The Columbus Dispatch
Quintet of frank females creates roar on Broadway
March 2, 2013
NEW YORK â€” A brigade of outspoken women is poised to take over Broadway this season, turning New York stages into personal podiums and, quite possibly, pedestals.
For these are women (and one young girl) who have inspired veneration and emulation through the years â€” and, in one notable case, through millenniums.
Hailing from the worlds of American politics, Hollywood, childrenâ€™s literature, urban fable and the Bible, they are figures prone to saying what other people wonâ€™t or canâ€™t. This means that even when these characters whisper, their voices carry the volume of bullhorns.
It also means that actresses bold enough to play them have the opportunity to make 10-course meals of their roles and to grab the Tony nominating committee by the lapels.
Holly Golightly is not, strictly speaking, a truth teller. This glamorous gamin, created by Truman Capote in the 1958 novella Breakfast at Tiffanyâ€™s, is a masterpiece of self-invention, a country girl transformed into the ultimate big-city party girl and, to use Capoteâ€™s words, â€œAmerican geisha.â€ Immortalized by Audrey Hepburn in the 1961 movie, Miss Golightly will return on March 20 to the Cort Theatre. Emilia Clarke, who has been occupying the tumultuous Middle Ages for several seasons on HBOâ€™s Game of Thrones, will time-travel to mid-20th-century Manhattan to embody the willowy and wily Holly.
And then thereâ€™s Matilda Wormwood, the youngest but by no means weakest of the seasonâ€™s female powerhouses. True, the title character of Matilda the Musical, a British import that will open April 11 at the Shubert Theatre, is a mere schoolgirl. But she possesses the gift of telekinesis and, just as important, a gift for language â€” both of which come in handy when she leads a revolution against a tyrannical headmistress.Adapted from Roald Dahlâ€™s 1988 childrenâ€™s book, Matilda is about both speaking up and taking control of the narrative of your life. Matilda will be played in rotation by four young actresses: Sophia Gennusa, Oona Laurence, Bailey Ryon and Milly Shapiro. As Matilda sings at one point, â€œNobody but me is going to change my story.â€
Mengers stormed and set up camp in a traditionally male bastion. She was an uber-agent in Hollywood, where the corridors of power are even more slippery and treacherous than those of Washington.She will be played by an actress who knows about Hollywood: Bette Midler, who will open on April 24 at the Booth Theatre in John Loganâ€™s Iâ€™ll Eat You Last: A Chat With Sue Mengers. Because one of the showâ€™s producers is Vanity Fair editor Graydon Carter, a friend and mythologizer of Mengers (who died in 2011), it seems safe to assume that this portrait of an agent will be friendlier than the savage cartoons inspired by her in the film satires The Last of Sheila and S.O.B.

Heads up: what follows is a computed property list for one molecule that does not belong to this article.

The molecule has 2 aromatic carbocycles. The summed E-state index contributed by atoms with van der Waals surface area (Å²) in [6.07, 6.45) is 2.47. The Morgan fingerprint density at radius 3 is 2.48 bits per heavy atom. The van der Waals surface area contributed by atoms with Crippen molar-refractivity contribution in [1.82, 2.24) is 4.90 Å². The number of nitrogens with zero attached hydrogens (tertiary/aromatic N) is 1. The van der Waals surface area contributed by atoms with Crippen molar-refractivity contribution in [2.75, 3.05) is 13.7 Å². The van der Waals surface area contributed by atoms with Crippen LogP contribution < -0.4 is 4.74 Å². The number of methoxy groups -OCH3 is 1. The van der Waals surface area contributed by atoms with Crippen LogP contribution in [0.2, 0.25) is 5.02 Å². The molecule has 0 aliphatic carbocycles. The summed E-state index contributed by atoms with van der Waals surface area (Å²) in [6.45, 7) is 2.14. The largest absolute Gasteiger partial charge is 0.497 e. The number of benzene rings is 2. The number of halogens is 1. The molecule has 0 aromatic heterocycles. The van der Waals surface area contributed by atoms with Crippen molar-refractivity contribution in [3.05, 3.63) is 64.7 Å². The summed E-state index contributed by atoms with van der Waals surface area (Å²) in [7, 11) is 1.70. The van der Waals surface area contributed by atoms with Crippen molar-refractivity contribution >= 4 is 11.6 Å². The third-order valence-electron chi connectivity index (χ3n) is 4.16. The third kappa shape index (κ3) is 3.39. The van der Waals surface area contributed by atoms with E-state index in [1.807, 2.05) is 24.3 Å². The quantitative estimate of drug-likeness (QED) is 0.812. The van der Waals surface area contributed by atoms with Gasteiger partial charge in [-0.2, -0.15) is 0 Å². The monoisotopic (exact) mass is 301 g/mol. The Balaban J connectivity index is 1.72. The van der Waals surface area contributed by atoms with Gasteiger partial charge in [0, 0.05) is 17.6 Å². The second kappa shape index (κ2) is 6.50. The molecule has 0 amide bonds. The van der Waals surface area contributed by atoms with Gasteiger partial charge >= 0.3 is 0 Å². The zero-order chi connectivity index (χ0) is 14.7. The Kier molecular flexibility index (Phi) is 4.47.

The former governor of Texas, who died in 2006, has been reincarnated for the stage by Holland Taylor.
Richards stole the 1988 Democratic National Convention with one of the most quotable political speeches in recent memory, including the notable description of George H.W. Bush as having been â€œ born with a silver foot in his mouth.â€
Those words are not cited in Ann, the one-person show written by and starring Taylor, which will open on Thursday at the Vivian Beaumont Theater. But there are plenty more quips where that one came from, because Richards, when the occasion required, was a master of salty phrases that stung.
The Virgin Mary
Although Taylor and Midler had the chance to meet the women they are portraying, the same cannot be said for Fiona Shaw, who will appear in yet another one-woman show: The Testament of Mary, opening April 22 at the Walter Kerr Theatre.
Shaw, last seen on Broadway in 2003 as the child-killing title character of Euripidesâ€™ Medea, is taking on a very different and, even more famous, mother â€” perhaps the most famous mother of them all.
The Testament of Mary is an intense monologue centered on the Crucifixion of Jesus and its aftermath from the unflinching perspective of his mother.
Unlike Richards and Mengers, Mary doesnâ€™t quip wise. But like the others, she has plenty to say about a world ruled and ruined by men.
â€œI tell the truth not because it will turn night into day,â€ Mary says. â€œI speak simply because I can.â€